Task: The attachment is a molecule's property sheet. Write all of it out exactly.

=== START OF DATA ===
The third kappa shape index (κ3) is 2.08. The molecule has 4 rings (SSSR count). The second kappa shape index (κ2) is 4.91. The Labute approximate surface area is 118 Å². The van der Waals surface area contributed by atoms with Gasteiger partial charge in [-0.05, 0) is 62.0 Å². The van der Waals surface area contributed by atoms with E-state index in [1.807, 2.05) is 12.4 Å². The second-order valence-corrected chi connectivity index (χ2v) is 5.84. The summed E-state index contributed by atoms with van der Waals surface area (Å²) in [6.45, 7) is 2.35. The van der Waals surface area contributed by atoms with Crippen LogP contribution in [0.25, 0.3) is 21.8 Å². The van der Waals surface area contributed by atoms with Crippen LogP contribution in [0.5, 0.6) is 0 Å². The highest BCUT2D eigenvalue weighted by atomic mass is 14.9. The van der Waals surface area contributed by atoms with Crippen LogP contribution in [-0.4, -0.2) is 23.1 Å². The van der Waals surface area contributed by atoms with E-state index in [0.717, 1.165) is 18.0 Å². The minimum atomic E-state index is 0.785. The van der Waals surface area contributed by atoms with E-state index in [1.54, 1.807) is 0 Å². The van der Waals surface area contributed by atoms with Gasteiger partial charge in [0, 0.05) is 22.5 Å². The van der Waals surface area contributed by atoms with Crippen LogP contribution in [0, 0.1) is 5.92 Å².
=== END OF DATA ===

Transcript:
The third kappa shape index (κ3) is 2.08. The molecule has 4 rings (SSSR count). The second kappa shape index (κ2) is 4.91. The Labute approximate surface area is 118 Å². The van der Waals surface area contributed by atoms with Gasteiger partial charge in [-0.05, 0) is 62.0 Å². The van der Waals surface area contributed by atoms with E-state index in [1.807, 2.05) is 12.4 Å². The second-order valence-corrected chi connectivity index (χ2v) is 5.84. The summed E-state index contributed by atoms with van der Waals surface area (Å²) in [6.45, 7) is 2.35. The van der Waals surface area contributed by atoms with Crippen LogP contribution in [0.25, 0.3) is 21.8 Å². The van der Waals surface area contributed by atoms with Crippen LogP contribution in [0.5, 0.6) is 0 Å². The highest BCUT2D eigenvalue weighted by atomic mass is 14.9. The van der Waals surface area contributed by atoms with Crippen LogP contribution in [-0.4, -0.2) is 23.1 Å². The van der Waals surface area contributed by atoms with E-state index in [0.717, 1.165) is 18.0 Å². The minimum atomic E-state index is 0.785. The van der Waals surface area contributed by atoms with E-state index in [1.54, 1.807) is 0 Å². The van der Waals surface area contributed by atoms with Gasteiger partial charge in [0, 0.05) is 22.5 Å². The van der Waals surface area contributed by atoms with Crippen LogP contribution in [0, 0.1) is 5.92 Å².